As you look toward offering story ideas for the institute's online publication, keep in mind focus and feasibility.
First, you won't have all that much time to report and illustrate your stories. Second, consider who is most likely to read an online publication put together by participants in the Reynolds Institute.
My suggestion: Both of these considerations can be addressed by concentrating on stories tied to the institute, its surroundings and its participants. Topics related to journalism, high school news organizations and the future of news are feasible because you'll have ready access to sources who can speak to these subjects and a calling card to use with others in the news business. Reading the institute's agenda closely and following links in the syllabus to trade publications should yield focused ideas.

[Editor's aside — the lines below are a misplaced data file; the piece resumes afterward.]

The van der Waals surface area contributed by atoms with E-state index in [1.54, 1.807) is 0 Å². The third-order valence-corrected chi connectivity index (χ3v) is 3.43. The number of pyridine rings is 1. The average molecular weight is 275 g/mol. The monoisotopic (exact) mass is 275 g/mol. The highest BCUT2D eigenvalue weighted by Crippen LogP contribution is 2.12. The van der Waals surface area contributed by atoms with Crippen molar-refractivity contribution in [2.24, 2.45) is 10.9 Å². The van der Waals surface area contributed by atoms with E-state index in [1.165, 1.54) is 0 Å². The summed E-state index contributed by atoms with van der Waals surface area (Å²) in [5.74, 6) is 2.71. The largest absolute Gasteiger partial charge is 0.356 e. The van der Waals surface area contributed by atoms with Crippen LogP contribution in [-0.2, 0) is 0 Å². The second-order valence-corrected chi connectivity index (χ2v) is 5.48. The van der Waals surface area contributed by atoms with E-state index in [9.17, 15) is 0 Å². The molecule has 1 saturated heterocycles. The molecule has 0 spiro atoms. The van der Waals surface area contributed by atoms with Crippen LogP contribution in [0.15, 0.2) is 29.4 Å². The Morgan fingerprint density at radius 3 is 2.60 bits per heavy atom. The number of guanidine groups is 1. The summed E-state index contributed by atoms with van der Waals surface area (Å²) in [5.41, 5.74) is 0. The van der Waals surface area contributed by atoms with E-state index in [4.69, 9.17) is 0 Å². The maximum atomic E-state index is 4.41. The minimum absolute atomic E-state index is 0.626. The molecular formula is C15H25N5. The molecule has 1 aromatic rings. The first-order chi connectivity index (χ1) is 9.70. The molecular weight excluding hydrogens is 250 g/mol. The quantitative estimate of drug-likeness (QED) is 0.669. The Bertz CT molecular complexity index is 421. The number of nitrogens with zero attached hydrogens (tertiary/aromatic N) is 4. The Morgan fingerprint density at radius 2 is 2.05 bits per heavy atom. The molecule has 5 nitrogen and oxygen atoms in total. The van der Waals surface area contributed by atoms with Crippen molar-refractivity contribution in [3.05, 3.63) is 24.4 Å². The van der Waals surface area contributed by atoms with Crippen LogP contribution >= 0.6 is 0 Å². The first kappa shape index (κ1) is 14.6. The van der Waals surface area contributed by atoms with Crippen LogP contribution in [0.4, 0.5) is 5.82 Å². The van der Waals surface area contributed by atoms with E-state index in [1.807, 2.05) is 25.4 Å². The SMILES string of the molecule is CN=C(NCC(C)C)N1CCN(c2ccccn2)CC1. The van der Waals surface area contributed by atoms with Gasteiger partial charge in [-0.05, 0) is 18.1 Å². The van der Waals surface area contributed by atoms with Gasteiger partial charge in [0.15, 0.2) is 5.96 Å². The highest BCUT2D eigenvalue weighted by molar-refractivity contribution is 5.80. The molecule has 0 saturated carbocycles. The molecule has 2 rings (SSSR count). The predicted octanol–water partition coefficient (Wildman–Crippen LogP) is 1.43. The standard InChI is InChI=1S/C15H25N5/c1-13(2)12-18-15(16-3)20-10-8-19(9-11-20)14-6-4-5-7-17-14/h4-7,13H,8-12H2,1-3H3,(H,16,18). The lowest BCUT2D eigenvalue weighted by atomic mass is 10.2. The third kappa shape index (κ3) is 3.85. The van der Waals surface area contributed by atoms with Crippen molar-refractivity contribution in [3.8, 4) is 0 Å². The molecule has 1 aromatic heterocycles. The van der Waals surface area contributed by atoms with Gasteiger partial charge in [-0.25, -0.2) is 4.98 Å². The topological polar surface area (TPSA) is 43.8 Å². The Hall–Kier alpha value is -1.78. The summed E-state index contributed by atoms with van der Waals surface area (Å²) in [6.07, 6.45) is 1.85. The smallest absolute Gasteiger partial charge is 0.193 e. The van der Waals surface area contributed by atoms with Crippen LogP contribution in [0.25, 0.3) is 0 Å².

If you want to take on an issue in the community surrounding the Reynolds Institute, think focus. You aren't going to get to the bottom of the immigration issue in your time here, for example, but are there focused ideas within that topic that you can develop? You bet. Do keep in mind that stories get more and more difficult to execute the farther you get from the institute and its immediate surroundings.
Reading bios of your fellow participants can yield ideas as well.
(Public domain graphic courtesy of U.S. Office of Government Ethics)
Arizona State University